Opponents shot an effective field goal percentage (eFG%) of 49.9% against Purdue last season, the highest of the Matt Painter era and a dramatic increase over the previous three seasons:

One of several factors that caused defensive 2FG% to rise was that Purdue didn’t block shots as frequently as in past years, something that can be largely blamed on 6’10” JaJuan Johnson’s graduation in 2011. While last season’s top shot blocker Robbie Hummel’s time is up, the Boilers will play bigger inside and out.

Late Night Hoops has only begun deep analysis of play-by-play data for a short period of time and we’re hesitant to make bold statements based on some of our evolving analysis. However, based on viewing games, review of statistical data and as illustrated at www.hoop-math.com, we believe that Purdue’s opponents converted their unblocked 2-point field goals at an above average rate.  In addition, we believe transition defense issues and some bad luck after both rebounds and steals had a negative effect on Purdue’s defensive eFG%.

Matt Painter’s personnel and preparation in 2012-13 should result in a reduced eFG% and at least a moderate improvement in defensive efficiency.

Plenty of options inside

Coach Painter has many interior options. Several players stand 6’8” to 6’9” including freshman Jay Simpson and returners Travis Carroll (Jr.; started 20 games), Sandi Marcius (Jr.; started 8 games), Jacob Lawson (So.; started 4 games) and Donnie Hale (redshirted as a freshman).

Also joining the program this year is freshman A.J. Hammons, a 7’0”, 280 pound center.

It’s important to note that quantity does not equal quality, but competition for playing time can bring out the best in some kids.

Strong recruiting class

Wide 7-footer A.J. Hammons (RSCI #75), point guard Ronnie Johnson (RSCI #92), strong 6’5” wing Raphael Davis and 6’9” power forward Jay Simpson are now enrolled and will be called upon to contribute early and often.

All could play a substantial role on this year’s team, but most important is Johnson who is expected to start at point guard. His brother Terone is the team’s leading returning scorer (9.2 ppg) and it’s clear that Painter thinks highly of Ronnie (whose real name is Te’Ron). When asked to compare Ronnie to last year’s point guard Lewis Jackson, the head coach said, “he’s bigger than Lewis, he can shoot better than Lewis, he sees the floor better than him.”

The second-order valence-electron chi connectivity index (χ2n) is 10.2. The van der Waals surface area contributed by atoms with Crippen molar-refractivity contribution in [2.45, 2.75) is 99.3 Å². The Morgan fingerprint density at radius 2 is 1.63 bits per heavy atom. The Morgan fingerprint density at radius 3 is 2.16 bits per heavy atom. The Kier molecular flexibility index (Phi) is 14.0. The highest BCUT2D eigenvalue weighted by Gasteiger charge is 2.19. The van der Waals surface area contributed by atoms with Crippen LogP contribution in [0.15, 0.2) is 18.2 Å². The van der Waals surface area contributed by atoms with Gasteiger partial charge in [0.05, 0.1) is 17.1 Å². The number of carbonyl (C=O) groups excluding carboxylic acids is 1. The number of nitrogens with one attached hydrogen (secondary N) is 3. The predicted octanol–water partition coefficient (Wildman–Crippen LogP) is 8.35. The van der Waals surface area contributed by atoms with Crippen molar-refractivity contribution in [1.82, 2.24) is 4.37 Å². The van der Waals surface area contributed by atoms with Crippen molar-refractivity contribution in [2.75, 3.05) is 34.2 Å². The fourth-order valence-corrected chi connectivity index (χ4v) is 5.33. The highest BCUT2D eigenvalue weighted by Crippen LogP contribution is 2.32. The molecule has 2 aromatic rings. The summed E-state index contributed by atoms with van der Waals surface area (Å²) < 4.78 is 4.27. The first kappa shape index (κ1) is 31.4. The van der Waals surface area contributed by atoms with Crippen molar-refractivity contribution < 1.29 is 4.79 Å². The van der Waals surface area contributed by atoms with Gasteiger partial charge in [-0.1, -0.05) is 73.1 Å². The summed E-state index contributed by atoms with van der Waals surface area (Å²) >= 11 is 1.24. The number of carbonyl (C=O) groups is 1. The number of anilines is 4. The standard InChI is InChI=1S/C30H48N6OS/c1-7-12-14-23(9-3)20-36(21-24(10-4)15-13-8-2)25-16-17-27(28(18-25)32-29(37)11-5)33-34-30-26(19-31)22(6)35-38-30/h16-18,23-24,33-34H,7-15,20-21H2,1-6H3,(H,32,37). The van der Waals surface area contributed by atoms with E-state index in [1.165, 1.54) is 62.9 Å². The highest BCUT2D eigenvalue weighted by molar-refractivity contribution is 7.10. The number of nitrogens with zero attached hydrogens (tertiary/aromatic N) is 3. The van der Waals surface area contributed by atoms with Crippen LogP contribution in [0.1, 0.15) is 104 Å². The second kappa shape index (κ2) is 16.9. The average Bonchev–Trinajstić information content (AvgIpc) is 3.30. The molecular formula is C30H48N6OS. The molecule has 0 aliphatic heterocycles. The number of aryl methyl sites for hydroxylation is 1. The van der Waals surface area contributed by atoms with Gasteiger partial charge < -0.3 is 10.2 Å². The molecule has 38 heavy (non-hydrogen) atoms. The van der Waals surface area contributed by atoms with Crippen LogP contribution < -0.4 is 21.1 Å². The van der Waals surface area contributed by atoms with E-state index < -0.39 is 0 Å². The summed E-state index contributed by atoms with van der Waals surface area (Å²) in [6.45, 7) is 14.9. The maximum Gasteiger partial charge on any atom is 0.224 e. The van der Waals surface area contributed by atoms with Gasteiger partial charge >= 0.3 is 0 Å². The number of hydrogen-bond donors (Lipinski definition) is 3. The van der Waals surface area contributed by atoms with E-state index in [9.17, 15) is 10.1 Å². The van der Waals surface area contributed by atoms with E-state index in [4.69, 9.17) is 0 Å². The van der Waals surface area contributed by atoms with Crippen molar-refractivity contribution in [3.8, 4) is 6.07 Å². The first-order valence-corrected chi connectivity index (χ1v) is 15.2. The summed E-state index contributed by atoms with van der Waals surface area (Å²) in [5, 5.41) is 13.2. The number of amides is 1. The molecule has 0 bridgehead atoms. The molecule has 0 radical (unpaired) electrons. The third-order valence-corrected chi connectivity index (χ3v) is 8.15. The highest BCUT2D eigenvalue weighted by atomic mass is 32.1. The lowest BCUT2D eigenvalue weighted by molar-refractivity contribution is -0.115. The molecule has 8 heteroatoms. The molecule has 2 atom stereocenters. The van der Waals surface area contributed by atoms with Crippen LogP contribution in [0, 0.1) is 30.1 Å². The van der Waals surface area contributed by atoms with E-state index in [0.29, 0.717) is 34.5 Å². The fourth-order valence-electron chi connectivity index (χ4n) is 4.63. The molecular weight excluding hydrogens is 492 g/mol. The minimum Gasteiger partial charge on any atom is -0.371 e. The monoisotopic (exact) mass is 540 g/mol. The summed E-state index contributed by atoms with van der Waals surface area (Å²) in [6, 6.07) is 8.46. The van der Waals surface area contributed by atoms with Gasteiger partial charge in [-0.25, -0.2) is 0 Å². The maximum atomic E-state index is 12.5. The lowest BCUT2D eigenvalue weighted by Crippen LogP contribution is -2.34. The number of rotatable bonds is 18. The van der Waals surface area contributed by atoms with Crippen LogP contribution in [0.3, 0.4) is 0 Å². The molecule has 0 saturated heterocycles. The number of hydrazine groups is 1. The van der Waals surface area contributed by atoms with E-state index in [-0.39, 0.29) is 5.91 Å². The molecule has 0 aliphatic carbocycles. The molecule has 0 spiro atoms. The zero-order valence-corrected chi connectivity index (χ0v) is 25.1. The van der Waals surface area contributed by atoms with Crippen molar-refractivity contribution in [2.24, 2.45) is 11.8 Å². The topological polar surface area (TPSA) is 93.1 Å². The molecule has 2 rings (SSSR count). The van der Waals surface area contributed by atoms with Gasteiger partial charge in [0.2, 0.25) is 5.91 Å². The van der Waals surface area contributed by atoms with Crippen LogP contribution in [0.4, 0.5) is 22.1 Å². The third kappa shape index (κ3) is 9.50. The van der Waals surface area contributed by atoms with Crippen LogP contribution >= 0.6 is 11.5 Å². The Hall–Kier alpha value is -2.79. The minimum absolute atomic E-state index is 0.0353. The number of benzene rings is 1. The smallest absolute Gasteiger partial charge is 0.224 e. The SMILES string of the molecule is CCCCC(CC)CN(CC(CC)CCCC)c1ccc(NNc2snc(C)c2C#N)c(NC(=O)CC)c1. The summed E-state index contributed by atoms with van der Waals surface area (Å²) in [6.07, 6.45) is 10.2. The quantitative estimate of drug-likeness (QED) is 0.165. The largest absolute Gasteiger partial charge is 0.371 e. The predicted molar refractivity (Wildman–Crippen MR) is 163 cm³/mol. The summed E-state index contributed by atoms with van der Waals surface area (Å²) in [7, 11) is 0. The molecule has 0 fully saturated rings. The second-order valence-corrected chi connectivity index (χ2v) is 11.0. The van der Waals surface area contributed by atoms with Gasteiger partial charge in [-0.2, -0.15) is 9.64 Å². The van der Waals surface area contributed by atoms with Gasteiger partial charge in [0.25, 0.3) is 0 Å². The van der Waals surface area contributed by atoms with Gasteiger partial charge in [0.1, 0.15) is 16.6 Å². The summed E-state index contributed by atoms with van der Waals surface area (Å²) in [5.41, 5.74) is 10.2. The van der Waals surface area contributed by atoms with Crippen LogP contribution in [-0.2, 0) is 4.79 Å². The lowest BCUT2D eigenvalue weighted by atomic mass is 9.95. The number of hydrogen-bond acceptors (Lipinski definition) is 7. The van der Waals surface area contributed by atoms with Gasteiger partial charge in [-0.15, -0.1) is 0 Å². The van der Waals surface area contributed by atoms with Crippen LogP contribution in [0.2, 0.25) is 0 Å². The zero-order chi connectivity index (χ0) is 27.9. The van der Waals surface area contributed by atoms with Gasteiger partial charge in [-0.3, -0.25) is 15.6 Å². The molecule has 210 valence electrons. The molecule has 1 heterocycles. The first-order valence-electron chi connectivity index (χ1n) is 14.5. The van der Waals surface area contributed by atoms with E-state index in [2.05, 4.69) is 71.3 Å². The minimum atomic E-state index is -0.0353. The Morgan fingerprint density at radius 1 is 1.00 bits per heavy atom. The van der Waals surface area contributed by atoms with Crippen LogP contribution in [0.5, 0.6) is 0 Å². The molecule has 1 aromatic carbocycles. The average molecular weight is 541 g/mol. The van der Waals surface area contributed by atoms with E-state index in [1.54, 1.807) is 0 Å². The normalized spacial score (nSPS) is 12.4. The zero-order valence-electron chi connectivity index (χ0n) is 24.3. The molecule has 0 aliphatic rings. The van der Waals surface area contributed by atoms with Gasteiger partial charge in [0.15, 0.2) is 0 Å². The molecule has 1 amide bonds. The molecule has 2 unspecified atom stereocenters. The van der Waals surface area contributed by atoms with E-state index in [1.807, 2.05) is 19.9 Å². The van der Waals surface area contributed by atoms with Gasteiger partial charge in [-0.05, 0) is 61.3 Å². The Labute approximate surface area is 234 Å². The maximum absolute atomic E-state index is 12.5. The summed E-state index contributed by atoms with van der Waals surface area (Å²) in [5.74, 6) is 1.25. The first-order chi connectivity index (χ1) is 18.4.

Johnson’s career could prove more productive than Lew Jack’s, but there will be a drop in offensive Value Add between Jackson’s senior year and Johnson’s upcoming season.

Glass Half empty

2011-12 was mediocre

Against the top five in the Big Ten, Purdue was just 1-7 in regular season conference play (1-8 including loss in the conference tournament). Their 10-8 conference record looks fine, but resulted from the Boilers taking care of business when facing sub-.500 opponents.  The lone victory over a better conference foe was a road win at Michigan.

There was a decided split between the top five and bottom six in the Big Ten last year, with Purdue all alone in mediocre land. That’s not a promising sign for a team that returns just one player who averaged more than 20 minutes.

Where will efficient offense come from?

D.J. Byrd was remarkably efficient off the bench last season, knocking down 43.0% of his 3-point shots and rarely turning the ball over. On the other hand, his 2-point shooting has always been poor and his makes from behind the arc last year came off assists from teammates almost without exception.

Byrd is a very good player and his energy and effort is appreciated, but we do not project his senior year to be magical. Look for a drop in efficiency here.

Terone Johnson is someone who should and must show improvement. He showed promise this past spring, including the win at Michigan when Terone scored 22 points on 9/12 shooting. However, his inability to shoot the deep ball and free throws puts a fairly low ceiling on his efficiency potential.

Turnovers up, 3FG% down

Purdue limited their turnovers better than not only everyone else in the Big Ten, but better than any other team in the entire country. With the roster turnover, you can forget about them being tops in the nation. They can still be good at taking care of the ball, but they will not be nearly as good as they were in 2011-12.

Painter’s teams at Purdue have never shot the deep ball as well as they did in 2011-12. Without shooting specialist Ryne Smith (86 3FGM; 43.2 3FG%) and Robbie Hummel (72 3FGM; 38.3 3FG%), not to mention assists coming from penetrating point guard Lewis Jackson, Purdue won’t be able to match the 284 makes and 37.7 3FG% of last year.